Penalties for CRNA and APN Misconduct in Illinois
If the IDFPR finds you responsible for misconduct, you could lose your CRNA or APN license in Illinois. However, the department has a wide range of punishments they can implement that are less serious than revocation of your license, including:
- License suspension for a predetermined amount of time,
- Restrictions on your license limiting your scope of practice or requiring supervision,
- Fining you,
- Requiring remedial professional education or training as a condition of keeping your license,
- Requiring a treatment program for drug or alcohol abuse,
- Requiring counseling,
- Issuing a formal reprimand or letter of concern, or
- Issuing a formal warning, which may not appear on your professional record.
Not all professional misconduct allegations will result in a serious penalty like suspension or revocation of your license. However, most disciplinary decisions of the ILDFPR are public. This means that even minor penalties or letters of censure can do serious damage to your professional reputation. That's why you need the Lento Law Firm's seasoned Professional License Defense Team with you through every step of the disciplinary process.
Appealing an Illinois CRNA or APN License Disciplinary Action
After the formal hearing, you'll have 20 days to request a rehearing if you disagree with the decision. After that, the department's director will make a final decision. Once you've exhausted your administrative remedies, you can appeal to your local circuit court.
To appeal to the circuit court, you must do so within 35 days of the final IDFPR decision. On appeal, the court will not hear the case from the beginning or de novo. Instead, you can appeal on the basis that:
- The IDFPR violated its rules or due process in making the disciplinary decision,
- The decision was arbitrary and capricious or an abuse of discretion, or
- The decision wasn't supported by substantial evidence.
“Substantial evidence” sounds like the agency needs a great deal of evidence, but it means enough evidence that a reasonable person would find adequate to support the decision.
How the Enhanced Nurse Licensure Compact Impacts Nursing Complaints
Thirty-four states in the U.S. belong to the Enhanced Nurse Licensure Compact (eNLC). The eNLC is a multistate agreement allowing nurses, including CRNAs and APNs, to obtain a multistate license to practice in any other state participating in the compact. Illinois is not yet a participant in the eNLC. However, it's important to understand that disciplinary action against your CRNA license in Illinois can affect your ability to become licensed in other states.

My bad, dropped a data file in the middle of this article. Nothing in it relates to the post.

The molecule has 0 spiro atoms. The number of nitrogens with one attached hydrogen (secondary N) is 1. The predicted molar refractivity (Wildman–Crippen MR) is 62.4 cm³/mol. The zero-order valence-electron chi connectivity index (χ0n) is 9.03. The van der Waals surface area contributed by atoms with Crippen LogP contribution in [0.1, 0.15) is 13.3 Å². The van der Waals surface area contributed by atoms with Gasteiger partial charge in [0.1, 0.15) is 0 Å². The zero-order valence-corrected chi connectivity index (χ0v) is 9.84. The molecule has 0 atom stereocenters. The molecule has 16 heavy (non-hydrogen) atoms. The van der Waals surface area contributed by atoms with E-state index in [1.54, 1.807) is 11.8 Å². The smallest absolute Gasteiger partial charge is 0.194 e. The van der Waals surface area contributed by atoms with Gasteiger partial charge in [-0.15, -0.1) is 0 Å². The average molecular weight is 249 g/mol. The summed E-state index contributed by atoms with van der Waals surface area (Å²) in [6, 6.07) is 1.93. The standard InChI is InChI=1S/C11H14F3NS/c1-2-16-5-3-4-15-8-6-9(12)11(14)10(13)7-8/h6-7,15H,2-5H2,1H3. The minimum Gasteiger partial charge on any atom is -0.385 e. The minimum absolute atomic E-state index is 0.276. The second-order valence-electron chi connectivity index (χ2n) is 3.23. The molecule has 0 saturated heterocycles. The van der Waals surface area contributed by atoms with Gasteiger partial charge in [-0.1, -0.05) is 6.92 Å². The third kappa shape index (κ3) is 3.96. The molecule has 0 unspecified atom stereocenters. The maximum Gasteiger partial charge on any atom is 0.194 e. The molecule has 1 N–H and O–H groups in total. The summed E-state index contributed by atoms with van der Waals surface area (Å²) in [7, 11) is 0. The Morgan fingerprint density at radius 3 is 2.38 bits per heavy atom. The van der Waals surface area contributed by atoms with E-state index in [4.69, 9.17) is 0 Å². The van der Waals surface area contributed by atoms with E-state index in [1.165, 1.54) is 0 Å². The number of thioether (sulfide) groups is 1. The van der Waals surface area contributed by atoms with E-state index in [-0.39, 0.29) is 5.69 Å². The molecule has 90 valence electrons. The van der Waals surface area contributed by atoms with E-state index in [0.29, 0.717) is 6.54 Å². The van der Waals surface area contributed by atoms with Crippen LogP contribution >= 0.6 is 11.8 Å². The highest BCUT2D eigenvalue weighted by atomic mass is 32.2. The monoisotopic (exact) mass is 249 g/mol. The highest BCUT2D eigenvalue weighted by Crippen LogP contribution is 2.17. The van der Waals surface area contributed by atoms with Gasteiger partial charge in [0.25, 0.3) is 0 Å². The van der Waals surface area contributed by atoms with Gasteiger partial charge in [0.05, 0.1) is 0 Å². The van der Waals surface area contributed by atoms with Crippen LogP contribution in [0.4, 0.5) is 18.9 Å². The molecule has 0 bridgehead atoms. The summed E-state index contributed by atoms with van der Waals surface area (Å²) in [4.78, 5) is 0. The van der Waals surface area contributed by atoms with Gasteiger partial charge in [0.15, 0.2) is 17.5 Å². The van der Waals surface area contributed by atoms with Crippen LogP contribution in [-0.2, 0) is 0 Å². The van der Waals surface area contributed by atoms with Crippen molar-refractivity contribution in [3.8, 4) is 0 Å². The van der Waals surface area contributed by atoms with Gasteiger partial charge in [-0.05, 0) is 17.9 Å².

Disciplinary actions are also reported to Nursys, a national reporting database for nurse licensing. If you have a license in another state and face disciplinary action, the Illinois Nursing Board will have access to the information reported to Nursys. The Illinois Nursing Board can and will impose additional sanctions for disciplinary actions against your license in another state.
You Need an Experienced Professional License Defense Team
If you're a certified registered nurse anesthetist or advanced practice nurse in Illinois facing a complaint or allegation of professional misconduct, you don't have to handle the issue on your own. Ignoring an investigation from the Illinois Nursing Board can also have serious consequences for your career. It can lead to a default judgment against you and the loss of your nursing license. You need the skilled Professional License Defense Team at the Lento Law Firm to protect your rights, license, and professional reputation.
Our experienced Team has been representing nurses and CRNAs nationwide for years, and we can help you, too. We can help you answer a complaint from the IDFPR, develop your defense, negotiate with the department, represent you in settlement conferences, formal hearings before an administrative law judge, and appeals. Call the Team today at 888.535.3686 or contact us online to schedule your consultation.